Reviewed by The Doorsteppa Magazine
The City Players had taken on many comedies in my two years reviewing their plays, but this was perhaps the most infamous of them all: Noel Coward’s ‘Blithe Spirit’.
Described as an improbable farce, it takes place in the living room of Charles Condomine’s (Matthew Joynes) house in Kent.
The curtains opened to another impeccably lavish set, where we see author Charles and his wife Ruth (Lara Huddless) being joined by friends Doctor Bradman and his wife (played by Ron Woodward and Carole Wilkinson). We soon learn they are awaiting eccentric medium Madam Arcati (Anne Wing). She will be performing a séance to allow Charles to learn more about the occult for his new novel. Little do they know the enormous can of worms that are about to be opened!
Most will be well aware of the story, with it being adapted over the years into musicals, plays and a David Lean film in 1945. I must admit to having never seen it. Now the Corner Playhouse has unveiled its own version of this classic, they deliver two hours of the kind of drawing room comedy with enough laughs to make us all forget about our troubles for a while. My 17 year old brother, who came to his first show, even enjoyed it! And believe me that’s saying something.
Eccentric doesn’t begin to describe Anne Wing’s performance of Madame Arcati. She amazingly brings to life an unforgettable character and leaves the audience in raucous laughter whenever she utters a line. The séance scene, which unintentionally brings Charles’ deceased first wife Elvira (Amanda Whelan) to the house for an extended visit, is brilliantly done. It can certainly be described as improbably farcical, but it always felt controlled by the sterling cast.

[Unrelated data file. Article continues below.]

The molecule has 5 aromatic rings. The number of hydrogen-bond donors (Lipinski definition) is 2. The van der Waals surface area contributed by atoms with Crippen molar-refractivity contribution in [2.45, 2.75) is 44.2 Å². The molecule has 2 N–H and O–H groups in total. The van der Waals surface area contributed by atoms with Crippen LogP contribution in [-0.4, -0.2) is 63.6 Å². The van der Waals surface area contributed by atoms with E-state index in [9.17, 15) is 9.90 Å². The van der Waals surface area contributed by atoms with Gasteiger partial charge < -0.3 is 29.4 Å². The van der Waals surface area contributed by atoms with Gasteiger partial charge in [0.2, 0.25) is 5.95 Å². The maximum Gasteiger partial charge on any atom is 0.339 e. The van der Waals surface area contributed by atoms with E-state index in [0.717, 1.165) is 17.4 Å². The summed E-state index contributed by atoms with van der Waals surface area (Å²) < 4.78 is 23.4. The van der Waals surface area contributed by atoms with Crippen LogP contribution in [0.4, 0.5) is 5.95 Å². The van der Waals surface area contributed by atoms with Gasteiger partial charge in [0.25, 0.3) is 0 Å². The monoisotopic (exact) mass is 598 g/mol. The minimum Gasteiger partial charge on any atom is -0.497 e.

Charles, whom Coward apparently fashioned after himself, could easily be the star of the play but at another level it is about two women, Ruth and Elvira, both of whom aren’t happy being married to Charles. We watch there disenchantment become ever more evident and watch as Charles tries to get himself out of trouble with his wives.
The two lead women in this play give us delightful performances.
As Ruth, Lara Huddless, has the prim and the proper British wife locked up. Her squeals give away transparently passionate displeasure, but she always pulls herself back into the lockstep with what she thinks her behaviour should be.
Amanda Whelan is the playful Elvira, who we learn, ‘played’ a lot while married and is intent on playing still as the all-but-invisible first wife. Charles is the only one who can see her, but her spells are cast widely through the household. The direction and set control are brilliantly handled, making the audience believe she cannot be seen.
A special word must go to Linda Munton who plays Edith, Charles’ maid. This is a role that requires understatement and naivety, both of which she plays for all it’s worth. I won’t give away the ending in case, like me, anyone hasn’t seen it, but it can definitely be described as yet another City Players triumph.
This once again proves they have a solid place in the theatre eminence in Sheffield and beyond. Noel Coward would’ve been proud.
"Raucous Laughs as City Players Take on a Classic". The Doorsteppa, Feb 2013. Print.